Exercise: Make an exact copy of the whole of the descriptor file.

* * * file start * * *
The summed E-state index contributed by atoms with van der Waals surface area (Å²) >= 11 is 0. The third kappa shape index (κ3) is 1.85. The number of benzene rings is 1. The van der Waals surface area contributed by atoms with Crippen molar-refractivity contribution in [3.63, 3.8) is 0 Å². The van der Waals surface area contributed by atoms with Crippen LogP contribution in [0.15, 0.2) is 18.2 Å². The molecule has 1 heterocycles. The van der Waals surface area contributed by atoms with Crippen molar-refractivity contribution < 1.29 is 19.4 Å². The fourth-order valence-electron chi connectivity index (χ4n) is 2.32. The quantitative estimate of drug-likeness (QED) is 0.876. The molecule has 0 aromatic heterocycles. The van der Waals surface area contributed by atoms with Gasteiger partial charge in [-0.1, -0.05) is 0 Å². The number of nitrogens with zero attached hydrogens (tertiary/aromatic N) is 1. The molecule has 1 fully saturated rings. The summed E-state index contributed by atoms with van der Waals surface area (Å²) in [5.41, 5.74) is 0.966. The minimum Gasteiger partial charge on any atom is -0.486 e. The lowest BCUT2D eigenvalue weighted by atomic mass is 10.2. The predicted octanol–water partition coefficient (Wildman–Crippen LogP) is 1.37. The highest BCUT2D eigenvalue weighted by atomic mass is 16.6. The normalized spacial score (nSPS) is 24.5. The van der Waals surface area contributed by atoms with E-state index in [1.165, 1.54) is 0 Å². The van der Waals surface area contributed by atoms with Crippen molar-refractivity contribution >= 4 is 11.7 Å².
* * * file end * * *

The summed E-state index contributed by atoms with van der Waals surface area (Å²) >= 11 is 0. The third kappa shape index (κ3) is 1.85. The number of benzene rings is 1. The van der Waals surface area contributed by atoms with Crippen molar-refractivity contribution in [3.63, 3.8) is 0 Å². The van der Waals surface area contributed by atoms with Crippen LogP contribution in [0.15, 0.2) is 18.2 Å². The molecule has 1 heterocycles. The van der Waals surface area contributed by atoms with Crippen molar-refractivity contribution < 1.29 is 19.4 Å². The fourth-order valence-electron chi connectivity index (χ4n) is 2.32. The quantitative estimate of drug-likeness (QED) is 0.876. The molecule has 0 aromatic heterocycles. The van der Waals surface area contributed by atoms with Gasteiger partial charge in [-0.1, -0.05) is 0 Å². The number of nitrogens with zero attached hydrogens (tertiary/aromatic N) is 1. The molecule has 1 fully saturated rings. The summed E-state index contributed by atoms with van der Waals surface area (Å²) in [5.41, 5.74) is 0.966. The minimum Gasteiger partial charge on any atom is -0.486 e. The lowest BCUT2D eigenvalue weighted by atomic mass is 10.2. The predicted octanol–water partition coefficient (Wildman–Crippen LogP) is 1.37. The highest BCUT2D eigenvalue weighted by atomic mass is 16.6. The normalized spacial score (nSPS) is 24.5. The van der Waals surface area contributed by atoms with E-state index in [1.165, 1.54) is 0 Å². The van der Waals surface area contributed by atoms with Crippen molar-refractivity contribution >= 4 is 11.7 Å².